For those not in the know, DM of the Rings is a webcomic, of sorts, that attempts to answer the question “What if The Lord of the Rings was a Dungeons and Dragons campaign, populated by some standard stereotypical gamers?”
Hijinks, as you can imagine, ensue.
The comic isn’t drawn, but instead consists of exceptionally well-chosen screen shots from the movies, with appropriate dialogue added. But fair warning given – certain bits of dialogue may be forever altered in your memory, and watching the movies, or even reading the books, may never be the same.
This is a strip that is, in many ways, the king of in-jokes, being based on poking fun at obscure references to D&D rules, or reoccuring trends in roleplaying games, or merely specific cliches that developed from Tolkien’s stories. Some aspects might be funny even if you aren’t a gamer, but there is definitely many jokes that will be hard to get. On the other hand, the fact that they are so specific to certain situations means that if you have been through those circumstances yourself, the jokes hit even more close to home.
Order of the Stick started out on a similar level, admittedly, and certainly proved there is an audience for this – but it also eventually transitioned into a story driven webcomic, which isn’t really an option here. There is a level of plot revolving around the players of the game and their actions and personalities – but it largely has to give way to the plot of the game that the characters are being run through, which it self is merely a delivery mechanism for the jokes.
Still, Shamus Young has been managing to successfully deliver those laughs for well over a hundred strips – and while this is unfortunately a comic with a finite life span, it is one that has managed to do a remarkable job of keeping its initial momentum going strong.
Even with all the other webcomics out there, I can’t really think of any other quite like this one. Irregular Webcomic is the closest that comes to mind, but while it has a lot of similarities, it comes in smaller and more general doses that don’t have the same impact. When DM of the Rings does wrap up, I can already see the void it will leave behind – which is a pretty good sign of a legacy right there.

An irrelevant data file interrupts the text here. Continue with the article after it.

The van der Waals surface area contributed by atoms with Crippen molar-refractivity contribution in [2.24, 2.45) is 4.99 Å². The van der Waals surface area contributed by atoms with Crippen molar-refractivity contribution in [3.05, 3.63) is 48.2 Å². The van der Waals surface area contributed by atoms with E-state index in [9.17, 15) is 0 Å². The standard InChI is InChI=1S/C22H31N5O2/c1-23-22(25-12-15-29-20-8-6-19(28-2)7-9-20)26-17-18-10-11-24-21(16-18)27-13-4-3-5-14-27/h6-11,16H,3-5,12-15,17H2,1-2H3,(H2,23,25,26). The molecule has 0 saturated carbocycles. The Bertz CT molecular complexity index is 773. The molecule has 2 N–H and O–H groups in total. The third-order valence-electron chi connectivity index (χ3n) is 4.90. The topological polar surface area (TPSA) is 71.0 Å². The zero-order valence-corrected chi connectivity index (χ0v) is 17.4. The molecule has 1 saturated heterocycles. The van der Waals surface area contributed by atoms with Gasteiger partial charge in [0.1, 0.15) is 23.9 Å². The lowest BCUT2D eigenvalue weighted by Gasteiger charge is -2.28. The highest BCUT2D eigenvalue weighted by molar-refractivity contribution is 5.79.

Once, Wapsi Square held a prime spot among my favorite webcomics – but my interest in it has waned in recent years, largely with the rise in strange mythological mysteries over the down to earth character development drew me into it in the first place.
This isn’t to say the comic has gotten bad – just that it has gone in a different direction than I would have liked to see. That’s the creator’s prerogative, and that’s fine – and if nothing else, the appearance of various mythological and spiritual beings has given Taylor a chance to really stretch his artistic skills, and he’s done so with style.
But that said, I am loving the latest arc, wherein Katherine – who is introverted, isolated, shy and a tad unintentionally creepy – decides she should go to the beach. (With, of course, her pet fish Oscar.)
Katherine’s evolution over the course of the comic has been, at least in my opinion, one of the most genuine developments. And it just might be that I find myself more interested in the more unusual characters – Hannelore from Questionable Content is another character who has grown in confidence and social capability, and the development these characters has gone through strikes me as a much more profound journey – or at least a much more recognizable one – than many of the changes others undergo in most webcomics.
Katherine’s current expedition isn’t one she would have embarked upon when she first entered the comic. It isn’t one she would have even considered. Monica, the strip’s main character, may have served as the spark that began the change… but it is one that has been fully realized by Katherine herself.
And that’s a pretty cool thing indeed.